And also, I happen to think he’s an excellent writer and I have no interest in reading that mythos: being neither a christian nor an atheist. Actually, wait: if he was writing atheist fantasy stories I probably would want to read them.

      Just my 10p.

  27. I think he should just step up to the plate and admit he’s an agnostic not an atheist. As for jjasper’s assertion that Christians are “too reverent (or afraid, probably afraid, actually)” I say this… you don’t know very many educated theologians do you friend?

    We ask a LOT of questions. Perhaps some of the unwashed masses are afraid but we don’t all live in trailer parks.

  28. He’s from the Western World so Pullman probably understands the Christian mythology and narrative structure better than other religions. And if he thinks religion has ill effects on society most of his experiences have probably been with Christianity.

    In addition, I’m going to guess that his primary audience are Westerners as well. Even those Western individuals who do not subscribe to the religion would be hard pressed to separate the naratives they relate to from the structure of Christian narratives. It seems to me that Pullman has chosen a very reliable vehicle for his audience.

    Also, to most Western World Christianity is largely thought of as the one true religion. If Pullman wants to make people think then why not put what they hold most dear directly in the path of his ideas.

    IMO, it all seems terribly obvious why he chose Christianity.

  29. Didn’t like the Golden Compass book but this one looks somewhat interesting. For the real Jesus I’d look to the books of Gary Renard or ACIM (or I would be happy if everyone who reveres The Bible would at least look at the Jesus portion of The Urantia Book)

  30. I do wonder why a self-confessed atheist spends so much of his time writing fiction set in the christian mythos.

    First, you don’t need the ‘self-confessed’ thing. It isn’t something that one needs to confess to.
    Second, precisely because it *is* a mythos, and that provides lots of lovely contradictions, silliness, illogicality and pompous crap to play with.

  31. I’m memorizing Mr. Pullman’s awesome response for when I write a book that could make people hate me. Actually, it’s the other way around… I kind of want to write a controversial book just so that I can shut the haters down like he did.

  32. Anon (#19) wrote: “Just because no one has the right not to be offended, doesn’t mean that Mr Pullman has the right to offend with impunity and without repercussion.”

    Your question seems to ignore the exchange: he himself said, “And if you read it and you dislike it, you don’t have to remain silent about it. You can write to me, you can complain about it, you can write to the publisher, you can write to the papers, you can write your own book.” That doesn’t mean without impunity and without repercussion.

  33. Well done tim @50.

    May I add that Pullman is just restating the definition of acceptable social discourse, the alternative to which is a threat to individual persons, and that this definition is nothing shocking to anyone for whom God isn’t simply a substitute for rich parents.

  34. In a world of sensible people, it would suffice to say that

    “It was a shocking thing to say and I knew it was a shocking thing to say.”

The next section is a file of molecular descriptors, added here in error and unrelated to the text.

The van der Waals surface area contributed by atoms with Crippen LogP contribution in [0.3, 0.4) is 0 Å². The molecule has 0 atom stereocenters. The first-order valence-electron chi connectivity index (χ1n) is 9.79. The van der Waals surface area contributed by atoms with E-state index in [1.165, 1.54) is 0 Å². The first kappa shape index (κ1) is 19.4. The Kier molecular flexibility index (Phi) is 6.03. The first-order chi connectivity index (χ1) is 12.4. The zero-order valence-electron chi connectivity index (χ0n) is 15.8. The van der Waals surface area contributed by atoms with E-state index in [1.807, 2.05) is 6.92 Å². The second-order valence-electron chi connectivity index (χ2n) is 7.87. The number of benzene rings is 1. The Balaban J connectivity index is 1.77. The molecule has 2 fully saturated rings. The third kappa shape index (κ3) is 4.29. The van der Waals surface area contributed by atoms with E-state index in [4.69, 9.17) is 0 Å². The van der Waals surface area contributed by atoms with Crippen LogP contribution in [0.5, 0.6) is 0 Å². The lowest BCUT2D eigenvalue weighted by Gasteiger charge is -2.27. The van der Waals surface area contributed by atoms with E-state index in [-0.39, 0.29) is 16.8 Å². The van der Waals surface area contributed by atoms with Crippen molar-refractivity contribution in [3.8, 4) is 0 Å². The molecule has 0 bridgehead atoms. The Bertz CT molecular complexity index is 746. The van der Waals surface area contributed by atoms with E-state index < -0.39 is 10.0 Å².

…and the rest would be blindingly obvious even to those that hated it and wished it was not so. But there’s also the right to be an insensate and a fool and demand what is not your right, to be made law. So, Phillip Pullman has to waste his breath in telling the world what the sensible approach is regardless of opinion.

  35. There definitely is a fine line between being “offensive” and “constructive criticism”. I definitely don’t agree with people being offensive of other people thoughts, as everyone has the right to their own views; though criticizing someone point of view should be a well accepted norm. As that enables readers to see the other side of the picture, or point out the weakness in the authors thoughts.

  36. Nick@56, what you said offends me, so be a gentleman and shut the fuck up. Don’t agree with me on that? FYI “gentleman” does not equal “believer,” but your post was a nice thinly veiled attempt to apply social pressure to inhibit another’s thoughts. The Pope knows he can count on your silence, no doubt about it. Keep framing the world in terms of your own beliefs and you will be dining alone a lot, even if you can turn water into Agiorgitiko.

  37. Anon #19,

    I couldn’t agree more with the sentiment but it’s not necessarily a good defence here. Just because no one has the right not to be offended, doesn’t mean that Mr Pullman has the right to offend with impunity and without repercussion.

    What do you mean by “repercussion”?

    Also, he’s fully counting on, and even encouraging, people like you to call him an asshole. It’s your right.

    So, again, what do you mean by “repercussions”?

  38. Jesus was both good and a scoundrel. He was a good man: kind, gentle, generous with his gifts, a beloved teacher to individuals. But, that is not what he was called to as Christ. As Christ, he was called to wake up a society that oppressed people by burdening them with ritual practices that had nothing to do with their relationship with God and restricted people with threats to kick them out of their temple if they questioned anything the leadership said. He called people to a new faith and new holiness based on their living in a new covenant with God, in Christ’s blood. That is being a scoundrel to the locked in, lock-out social structures of the day. I bet this is going to be a great book.

Comments are closed.